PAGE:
Ecclestone Waives Bahrain Fee Despite Heavy Losses Estimated
By Community | February 24, 2011
Formula One is expected to lose about US$100m in revenues due to cancelling its season-opening Bahrain Grand Prix amid safety fears due to civil unrest in the nation, currently home to violent human rights protests.
Some of the “biggest losers” will be the 12 teams, as it is believed there are penalty clauses in their contracts with sponsors that would be triggered by missing a race.
The biggest-spending race sponsor is Bahrain’s Gulf Air, which pays an estimated $6m for naming rights. That fee comprises around half of the total income from advertisers at the circuit.
Despite heavy losses being estimated, Formula One supremo Bernie Ecclestone has claimed that Bahrain will not have to forfeit its $40m staging fee after calling off the race.
Ecclestone looked to clarify the situation after reports suggested that Bahrain would still have to pay the bill, so to speak, despite not actually staging the event, telling the Daily Telegraph: “The fee that is normally being paid for the event is not being paid.I am not charging them for a race they are not getting.”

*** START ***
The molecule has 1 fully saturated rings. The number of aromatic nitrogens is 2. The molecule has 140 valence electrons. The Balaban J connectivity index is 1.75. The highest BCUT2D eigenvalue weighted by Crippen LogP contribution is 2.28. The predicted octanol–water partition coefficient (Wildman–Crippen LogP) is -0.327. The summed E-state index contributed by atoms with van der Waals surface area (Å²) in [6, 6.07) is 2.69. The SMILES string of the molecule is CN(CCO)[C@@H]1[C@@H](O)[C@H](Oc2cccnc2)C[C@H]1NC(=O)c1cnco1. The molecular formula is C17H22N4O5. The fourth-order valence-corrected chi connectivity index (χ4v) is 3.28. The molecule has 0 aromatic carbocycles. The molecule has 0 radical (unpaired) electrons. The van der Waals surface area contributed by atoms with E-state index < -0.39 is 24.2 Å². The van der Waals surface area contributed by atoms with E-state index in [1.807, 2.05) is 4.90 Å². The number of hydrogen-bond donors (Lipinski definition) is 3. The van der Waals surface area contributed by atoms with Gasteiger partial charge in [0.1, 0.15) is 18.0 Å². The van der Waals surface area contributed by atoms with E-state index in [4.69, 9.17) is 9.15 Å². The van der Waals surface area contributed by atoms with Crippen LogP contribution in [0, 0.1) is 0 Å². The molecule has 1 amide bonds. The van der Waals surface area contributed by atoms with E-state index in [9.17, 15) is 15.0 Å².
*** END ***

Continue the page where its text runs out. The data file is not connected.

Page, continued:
Ecclestone continued: “Whether they are covered by their insurers for loss of revenues, ticket sales etc., I am not sure. But if anything is force majeure then that (the political unrest) is. It is similar to if an earthquake had struck – no one could have foreseen that a month ago.”
It is unknown as to whether or not the Bahrain Grand Prix will be rescheduled for later in the calendar with Ecclestone adding: “If and when it is rescheduled they will pay their usual fee. If everything is peaceful, which we hope it will be, then we will try our best to fit it in.”
Another suggestion has been made that would see the postponed Bahrain race allowed to take Abu Dhabi’s place on the schedule. World Motor Sports Council VP Mohammed ben Sulayem said: “Abu Dhabi and Bahrain agreed to have a big separation on the calendar to make the most of the exposure that a grand prix brings. However, this is an emergency and in an emergency we need to work together.”